Comment #212230

Sorry Michael Smith, I can understand your misgivings, but I happen to think this is a good thing.
California’s economy is the sixth largest economy in the world — and the largest in the nation. We are also the fifth largest supplier of food in the entire world, and for this reason (many of you will probably hate my saying so), this state is one of only a few states that really drives America. So, why shouldn’t we have a chance to affect the outcome of our elections when we give so much to the country?
Besides, our state is full of people of many races, creeds and colors — much more representative of America as a whole. New Hampshire and Iowa, great states that they are, are representative of mostly white people, and as a result, the primary has always had to cater to that demographic a little too much, if you ask me. So this seems like a positive thing for several reasons.
Btw, I also just heard that the state I grew up in, New Jersey, is moving their primary up to the same day as CA. NJ is another state with a large economy that is comprised of people who make up a very good representation of the whole country.

Posted by: Adrienne at March 16, 2007 3:47 AM
Comment #212234

I wonder what an early California primary does for Guiliani. I’ve long believed that Guiliani’s frontrunner status is just name recognition. When Republican primary voters start to really make up their minds, many of them will move away from him in droves because of his social views.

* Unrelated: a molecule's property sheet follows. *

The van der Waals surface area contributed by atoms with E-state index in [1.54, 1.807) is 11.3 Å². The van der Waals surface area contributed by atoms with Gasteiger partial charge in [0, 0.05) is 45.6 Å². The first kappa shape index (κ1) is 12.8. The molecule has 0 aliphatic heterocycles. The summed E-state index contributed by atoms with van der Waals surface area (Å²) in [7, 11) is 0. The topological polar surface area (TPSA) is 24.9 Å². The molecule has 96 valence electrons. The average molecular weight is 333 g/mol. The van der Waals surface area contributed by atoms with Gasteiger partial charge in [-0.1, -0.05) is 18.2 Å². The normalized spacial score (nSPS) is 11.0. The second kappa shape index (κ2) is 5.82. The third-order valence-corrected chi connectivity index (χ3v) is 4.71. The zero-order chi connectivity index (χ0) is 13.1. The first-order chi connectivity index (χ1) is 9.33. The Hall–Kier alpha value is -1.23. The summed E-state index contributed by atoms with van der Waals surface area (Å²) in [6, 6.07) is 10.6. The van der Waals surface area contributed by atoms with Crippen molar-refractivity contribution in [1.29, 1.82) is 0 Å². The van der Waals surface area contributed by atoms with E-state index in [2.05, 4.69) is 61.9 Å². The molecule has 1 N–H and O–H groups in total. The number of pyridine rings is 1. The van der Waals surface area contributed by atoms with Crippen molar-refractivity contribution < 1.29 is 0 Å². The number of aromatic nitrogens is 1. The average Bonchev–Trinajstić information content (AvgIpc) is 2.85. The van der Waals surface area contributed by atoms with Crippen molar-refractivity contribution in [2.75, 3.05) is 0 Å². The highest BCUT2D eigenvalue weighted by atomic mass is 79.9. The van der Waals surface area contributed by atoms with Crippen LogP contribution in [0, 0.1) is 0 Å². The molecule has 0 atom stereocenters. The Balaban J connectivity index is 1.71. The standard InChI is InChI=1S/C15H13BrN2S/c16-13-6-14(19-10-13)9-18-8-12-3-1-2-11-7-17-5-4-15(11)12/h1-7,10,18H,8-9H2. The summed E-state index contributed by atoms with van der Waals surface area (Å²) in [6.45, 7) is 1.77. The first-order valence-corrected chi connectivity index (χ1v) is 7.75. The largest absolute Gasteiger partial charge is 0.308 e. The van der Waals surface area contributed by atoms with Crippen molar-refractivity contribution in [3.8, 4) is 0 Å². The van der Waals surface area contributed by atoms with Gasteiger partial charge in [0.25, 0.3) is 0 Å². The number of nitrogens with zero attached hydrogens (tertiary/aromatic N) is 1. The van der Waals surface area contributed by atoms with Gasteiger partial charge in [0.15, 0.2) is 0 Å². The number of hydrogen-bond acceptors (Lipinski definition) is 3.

But that is based on Republicans voting patterns from smaller “red” states. California is different altogether. On the Republican side, you get some very, very conservative areas, but there are also a lot of “moderate” Republicans. I just don’t know how the mix plays out statewide.

Posted by: Steve K at March 16, 2007 8:20 AM
Comment #212238

Michael,

I can’t blame California for moving up their primary, or my own state of Florida for edging toward doing the same. Big states already get screwed in American politics because they only get two Senators. California is doubly screwed these days because everyone expects them to go Democratic, so candidates can ignore them in the general election.

As you admit, Iowa and New Hampshire are far from representative of the US population.

Money is overrated. Surely Californians read and watch the news like everyone else. If they like someone, they’ll vote for him or her.

Posted by: Woody Mena at March 16, 2007 9:07 AM
Comment #212239

Looking at the current caucus/primary line-up of the states through the big Feb. 5th primaries, it appears the greater diversity of the states involved will have an impact on both the Democratic and Republican parties as far as the nomination of presidential candidates. For the Democrats, it would seem more likely for a center-left candidate to win the nomination than a centrist as we’ve seen in the nominees from 1992 onward (largely due to having California & Florida in the mix). For the Republicans, it would seem more likely for a center-right candidate to win the nomination than a far-right candidate as we’ve in the nominees from 1980 - with the exception of 1996 — onward (largley due to having California, Florida, & New Jersey in the mix).